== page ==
FFRF insists that Tenn. school district prohibit religious ceremonies

Screenshot of social media post of high school basketball players washing each others feet with adults watching

Stop inviting outside adults to engage in religious observances with students, the Freedom From Religion Foundation is urging the Robertson County Schools system in Tennessee.

The White House Heritage High School boys basketball coaches invited a representative of the religious organization Middle Tennessee Fellowship of Christian Athletes, Andrew Fortner, to proselytize and indoctrinate student athletes during a recent practice. Fortner reportedly required several basketball players to wash the feet of other students while he read biblical scripture to the students.

A Nov. 1 post on Fortner’s Facebook page, which has since been removed, proclaimed:
5 Heritage players won a free throw shooting competition at practice and knew there would be a prize waiting for them. What was their prize … to wash the feet of their teammates! While we washed feet I read JOHN 13:4-16 and shared how Jesus served his disciples.

I stressed the need for our team leaders to chase the TOWEL over the TITLE. I cannot wait for more time to disciple these boys throughout the season! Shoutout to Robert Green for the lesson idea!
Northern Middle TN 

FFRF is asking Robertson County Schools to investigate the matter and ensure that the White House Heritage High School basketball program ceases infusing the program with religion.

“It is illegal for public school athletic coaches to invite and allow a religious organization’s representative to proselytize students or require student athletes to participate in religious activities, including washing students’ feet in order to mimic a story from the bible,” FFRF Anne Nicol Gaylor Legal Fellow Samantha Lawrence writes to the legal counsel for the school system “The Supreme Court has continually struck down school-sponsored religious exercises in public schools.”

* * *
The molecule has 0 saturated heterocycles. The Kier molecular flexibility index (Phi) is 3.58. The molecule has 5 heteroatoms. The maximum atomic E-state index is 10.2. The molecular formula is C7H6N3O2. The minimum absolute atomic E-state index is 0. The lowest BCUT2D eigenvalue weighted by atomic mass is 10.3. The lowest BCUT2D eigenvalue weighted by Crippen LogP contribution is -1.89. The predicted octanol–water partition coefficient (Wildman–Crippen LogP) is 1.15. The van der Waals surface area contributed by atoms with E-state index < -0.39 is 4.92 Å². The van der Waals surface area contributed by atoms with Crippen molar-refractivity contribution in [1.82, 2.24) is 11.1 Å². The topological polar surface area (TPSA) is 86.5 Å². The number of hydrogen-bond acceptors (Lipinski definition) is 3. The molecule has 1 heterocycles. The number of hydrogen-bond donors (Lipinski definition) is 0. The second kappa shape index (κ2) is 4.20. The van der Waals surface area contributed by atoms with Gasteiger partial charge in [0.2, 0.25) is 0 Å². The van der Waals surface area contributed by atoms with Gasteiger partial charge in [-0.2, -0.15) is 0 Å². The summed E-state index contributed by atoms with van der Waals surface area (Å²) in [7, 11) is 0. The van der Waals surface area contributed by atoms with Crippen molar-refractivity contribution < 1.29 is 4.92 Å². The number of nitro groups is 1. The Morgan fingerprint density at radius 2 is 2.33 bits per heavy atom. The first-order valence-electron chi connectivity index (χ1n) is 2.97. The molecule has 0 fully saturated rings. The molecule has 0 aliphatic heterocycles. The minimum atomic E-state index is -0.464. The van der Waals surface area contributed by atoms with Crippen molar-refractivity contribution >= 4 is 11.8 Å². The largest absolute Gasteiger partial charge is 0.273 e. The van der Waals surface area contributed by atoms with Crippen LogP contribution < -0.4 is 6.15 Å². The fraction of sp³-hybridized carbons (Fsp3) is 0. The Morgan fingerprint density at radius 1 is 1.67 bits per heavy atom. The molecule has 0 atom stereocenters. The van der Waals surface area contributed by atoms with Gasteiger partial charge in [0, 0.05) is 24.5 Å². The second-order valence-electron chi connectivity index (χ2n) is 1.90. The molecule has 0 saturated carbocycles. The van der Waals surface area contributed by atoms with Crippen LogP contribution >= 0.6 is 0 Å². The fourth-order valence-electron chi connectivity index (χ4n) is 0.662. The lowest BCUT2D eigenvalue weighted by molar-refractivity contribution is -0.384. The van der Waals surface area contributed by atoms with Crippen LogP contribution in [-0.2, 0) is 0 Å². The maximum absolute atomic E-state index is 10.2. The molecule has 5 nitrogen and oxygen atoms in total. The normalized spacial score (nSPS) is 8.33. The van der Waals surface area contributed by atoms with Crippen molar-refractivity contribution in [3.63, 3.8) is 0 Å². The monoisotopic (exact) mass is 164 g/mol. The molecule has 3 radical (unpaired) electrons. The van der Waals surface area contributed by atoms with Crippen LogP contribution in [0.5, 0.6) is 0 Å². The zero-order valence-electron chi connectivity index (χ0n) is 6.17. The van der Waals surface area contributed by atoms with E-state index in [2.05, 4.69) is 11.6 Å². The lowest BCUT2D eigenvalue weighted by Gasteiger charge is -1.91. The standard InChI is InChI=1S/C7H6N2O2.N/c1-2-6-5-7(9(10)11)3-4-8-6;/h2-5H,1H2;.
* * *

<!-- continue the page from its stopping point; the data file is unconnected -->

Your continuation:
Student athletes are especially susceptible to coercion, FFRF points out. Students know that their coaches control their playing time and positions — directly affecting students’ opportunities for college scholarships and recruitment. When coaches promote their personal religion to students and invite an outside adult, such as Fortner, to instruct students to act out a biblical story while reading them scripture, the student athletes will no doubt feel that agreeing with their coach’s religious viewpoint and participating in the religious activities is essential to pleasing their coach and being viewed as a team player.

FFRF is demanding that Robertson County Schools immediately investigate this matter and take action to protect its students. The White House Heritage High School boys basketball coaches must be reprimanded and directed to cease including coercive religious activities and practices in the basketball program —  and the district needs to remind all its coaches that they may not proselytize or push their personal religious beliefs onto students nor direct or invite an outside adult to do so.

“School officials should never have allowed such an invasion of their students’ space,” says FFRF Co-President Annie Laurie Gaylor. “Sports programs and religion should not be permitted to be intertwined.”

You can read the entire FFRF letter here.

The Freedom From Religion Foundation serves as the nation’s largest association of freethinkers, with 40,000 members and several chapters across the country, including almost 500 members and a chapter in Tennessee, and works as a state/church watchdog to safeguard the constitutional principle of separation between state and church. 

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Freedom From Religion Foundation

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